The few weeks when winter and spring are indistinguishable from each other is a sweet time of year. Cold nights and warmer days make the sap in maple trees flow. Earlier in March, we tapped maple trees near our house with visions of golden syrup dripping over whole-wheat pancakes.
Daley was in charge of the drill; Finley, the hammer. The kids enjoyed catching the first pure drips in their mouths.
Every day we checked the trees and were excited by the “super sappers” with their steady production. As we emptied the jugs into a larger storage container, the kids tested each tree for sweetness. We were intrigued that some trees were sweeter than others. Due to more sun? Better soil?
We designated a weekend day to boil down our 18 gallons (give or take what the kids drank).
We built a fire pit outdoors with cement bricks and old grill grates. Buffet pans allowed more surface area to evaporate the water faster.
“Faster” is relative though.
It still took 12 hours.
We made a party out of it by inviting friends and roasting hot dogs over the open fire for both lunch and dinner (to the kids’ delight). In the dozen hours, the weather went from snowing to raining to sunny. We had to do several wardrobe changes to keep dry.
Once the 18 gallons were reduced outdoors to a couple, we finished the last bit of boiling inside over the stove so we could watch it carefully. Last year, we accidently crystallized it, making maple candy. We’ve read that you should stop boiling at 7 degrees above the boiling point of water, which depends on your altitude. We’re not that scientific.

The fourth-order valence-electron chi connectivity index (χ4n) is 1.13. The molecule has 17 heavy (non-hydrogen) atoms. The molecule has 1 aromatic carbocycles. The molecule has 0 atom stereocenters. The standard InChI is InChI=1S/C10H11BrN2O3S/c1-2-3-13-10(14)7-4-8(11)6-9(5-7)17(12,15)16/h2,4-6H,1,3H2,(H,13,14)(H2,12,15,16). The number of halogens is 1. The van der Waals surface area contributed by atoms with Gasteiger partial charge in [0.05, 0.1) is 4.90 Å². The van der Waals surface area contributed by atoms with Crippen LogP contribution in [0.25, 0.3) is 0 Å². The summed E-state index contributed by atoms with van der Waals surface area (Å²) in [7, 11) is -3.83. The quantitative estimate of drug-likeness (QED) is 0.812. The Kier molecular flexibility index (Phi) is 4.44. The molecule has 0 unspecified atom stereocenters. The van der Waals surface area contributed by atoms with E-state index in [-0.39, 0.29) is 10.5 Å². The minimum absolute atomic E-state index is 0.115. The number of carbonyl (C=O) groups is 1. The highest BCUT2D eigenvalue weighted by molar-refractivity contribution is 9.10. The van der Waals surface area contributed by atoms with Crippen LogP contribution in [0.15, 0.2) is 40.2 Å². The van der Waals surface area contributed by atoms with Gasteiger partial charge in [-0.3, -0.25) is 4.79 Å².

The 18 gallons produced ½ gallon of delicious syrup (the ratio is normally 40:1).
A Few Maple Sugaring Tips
Tip from Daley, the Tapmeister (8 years old): Save milk jugs. Ask friends for theirs.
Tip from Tim, the Boilmeister: Don’t underestimate how long it will take to boil down the sap.
Tip from Finley, the Tastemeister (4 years old): Don’t get too close to the fire. Don’t touch the fire. Don’t play around the fire.
Tip from Kristina, the Meister-meister: Google “How to Make Maple Syrup” to learn more about the steps. It’s not nearly as complicated as you might think and it’s worth the effort (especially if your family does most of the work!).
If tapping your own (or your neighbor’s) trees is not an option, we are fortunate in Duluth to have a maple syruping farm in the Lakewood area. The Rogotzke family sells their local maple syrup directly from their production area where you can see the fascinating process unfold.
Enjoy the wonders of spring!
Have you ever made maple syrup? Share your tips and tricks in the comment box below. Thanks!